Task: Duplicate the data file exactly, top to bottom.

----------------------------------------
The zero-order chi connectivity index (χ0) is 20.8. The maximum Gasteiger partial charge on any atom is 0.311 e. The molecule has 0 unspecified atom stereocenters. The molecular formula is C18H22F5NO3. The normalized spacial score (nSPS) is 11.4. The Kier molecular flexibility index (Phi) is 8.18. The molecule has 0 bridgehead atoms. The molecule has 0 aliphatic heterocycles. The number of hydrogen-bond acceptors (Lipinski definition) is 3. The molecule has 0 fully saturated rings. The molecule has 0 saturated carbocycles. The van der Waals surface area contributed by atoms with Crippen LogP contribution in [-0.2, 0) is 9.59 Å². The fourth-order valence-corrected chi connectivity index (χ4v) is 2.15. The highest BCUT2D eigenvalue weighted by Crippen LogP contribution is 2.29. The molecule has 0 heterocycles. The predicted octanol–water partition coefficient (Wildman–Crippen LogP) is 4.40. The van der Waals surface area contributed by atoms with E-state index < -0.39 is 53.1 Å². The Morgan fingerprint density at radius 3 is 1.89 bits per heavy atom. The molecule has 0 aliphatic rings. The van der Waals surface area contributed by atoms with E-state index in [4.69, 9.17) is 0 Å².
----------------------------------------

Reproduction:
The zero-order chi connectivity index (χ0) is 20.8. The maximum Gasteiger partial charge on any atom is 0.311 e. The molecule has 0 unspecified atom stereocenters. The molecular formula is C18H22F5NO3. The normalized spacial score (nSPS) is 11.4. The Kier molecular flexibility index (Phi) is 8.18. The molecule has 0 bridgehead atoms. The molecule has 0 aliphatic heterocycles. The number of hydrogen-bond acceptors (Lipinski definition) is 3. The molecule has 0 fully saturated rings. The molecule has 0 saturated carbocycles. The van der Waals surface area contributed by atoms with Crippen LogP contribution in [-0.2, 0) is 9.59 Å². The fourth-order valence-corrected chi connectivity index (χ4v) is 2.15. The highest BCUT2D eigenvalue weighted by Crippen LogP contribution is 2.29. The molecule has 0 heterocycles. The predicted octanol–water partition coefficient (Wildman–Crippen LogP) is 4.40. The van der Waals surface area contributed by atoms with E-state index < -0.39 is 53.1 Å². The Morgan fingerprint density at radius 3 is 1.89 bits per heavy atom. The molecule has 0 aliphatic rings. The van der Waals surface area contributed by atoms with E-state index in [4.69, 9.17) is 0 Å².